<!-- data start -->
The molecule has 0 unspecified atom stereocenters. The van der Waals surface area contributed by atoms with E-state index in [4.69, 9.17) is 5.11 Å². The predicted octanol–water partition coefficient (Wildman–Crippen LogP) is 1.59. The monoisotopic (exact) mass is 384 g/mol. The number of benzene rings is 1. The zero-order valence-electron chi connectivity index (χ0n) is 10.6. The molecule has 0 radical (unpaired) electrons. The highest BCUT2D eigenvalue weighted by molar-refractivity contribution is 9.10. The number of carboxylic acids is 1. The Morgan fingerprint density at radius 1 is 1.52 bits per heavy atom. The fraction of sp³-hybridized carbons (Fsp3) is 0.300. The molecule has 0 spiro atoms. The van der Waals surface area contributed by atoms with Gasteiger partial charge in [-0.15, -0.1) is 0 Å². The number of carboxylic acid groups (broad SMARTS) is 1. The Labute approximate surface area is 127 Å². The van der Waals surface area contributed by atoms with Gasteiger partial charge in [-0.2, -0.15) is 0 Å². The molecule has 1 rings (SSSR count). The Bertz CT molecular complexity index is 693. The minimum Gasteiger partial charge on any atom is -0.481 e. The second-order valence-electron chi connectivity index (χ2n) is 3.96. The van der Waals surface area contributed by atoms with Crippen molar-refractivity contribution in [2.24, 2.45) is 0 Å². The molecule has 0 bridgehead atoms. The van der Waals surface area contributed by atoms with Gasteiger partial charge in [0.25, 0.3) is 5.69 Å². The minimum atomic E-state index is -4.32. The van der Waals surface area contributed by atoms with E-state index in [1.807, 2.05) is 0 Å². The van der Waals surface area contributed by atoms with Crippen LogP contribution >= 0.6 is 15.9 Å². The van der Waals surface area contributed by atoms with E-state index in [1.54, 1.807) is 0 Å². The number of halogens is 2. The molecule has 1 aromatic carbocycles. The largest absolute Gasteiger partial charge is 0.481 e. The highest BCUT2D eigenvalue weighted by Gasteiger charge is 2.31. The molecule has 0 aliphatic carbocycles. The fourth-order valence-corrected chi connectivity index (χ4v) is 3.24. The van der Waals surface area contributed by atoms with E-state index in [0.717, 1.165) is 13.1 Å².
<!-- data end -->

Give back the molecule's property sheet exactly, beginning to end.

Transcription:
The molecule has 0 unspecified atom stereocenters. The van der Waals surface area contributed by atoms with E-state index in [4.69, 9.17) is 5.11 Å². The predicted octanol–water partition coefficient (Wildman–Crippen LogP) is 1.59. The monoisotopic (exact) mass is 384 g/mol. The number of benzene rings is 1. The zero-order valence-electron chi connectivity index (χ0n) is 10.6. The molecule has 0 radical (unpaired) electrons. The highest BCUT2D eigenvalue weighted by molar-refractivity contribution is 9.10. The number of carboxylic acids is 1. The Morgan fingerprint density at radius 1 is 1.52 bits per heavy atom. The fraction of sp³-hybridized carbons (Fsp3) is 0.300. The molecule has 0 spiro atoms. The van der Waals surface area contributed by atoms with Gasteiger partial charge in [-0.15, -0.1) is 0 Å². The number of carboxylic acid groups (broad SMARTS) is 1. The Labute approximate surface area is 127 Å². The van der Waals surface area contributed by atoms with Gasteiger partial charge in [-0.2, -0.15) is 0 Å². The molecule has 1 rings (SSSR count). The Bertz CT molecular complexity index is 693. The minimum Gasteiger partial charge on any atom is -0.481 e. The second-order valence-electron chi connectivity index (χ2n) is 3.96. The van der Waals surface area contributed by atoms with Crippen molar-refractivity contribution in [2.24, 2.45) is 0 Å². The molecule has 0 bridgehead atoms. The van der Waals surface area contributed by atoms with Gasteiger partial charge in [0.25, 0.3) is 5.69 Å². The minimum atomic E-state index is -4.32. The van der Waals surface area contributed by atoms with E-state index in [1.807, 2.05) is 0 Å². The van der Waals surface area contributed by atoms with Crippen LogP contribution >= 0.6 is 15.9 Å². The van der Waals surface area contributed by atoms with E-state index in [1.54, 1.807) is 0 Å². The number of halogens is 2. The molecule has 1 aromatic carbocycles. The largest absolute Gasteiger partial charge is 0.481 e. The highest BCUT2D eigenvalue weighted by Gasteiger charge is 2.31. The molecule has 0 aliphatic carbocycles. The fourth-order valence-corrected chi connectivity index (χ4v) is 3.24. The van der Waals surface area contributed by atoms with E-state index in [0.717, 1.165) is 13.1 Å².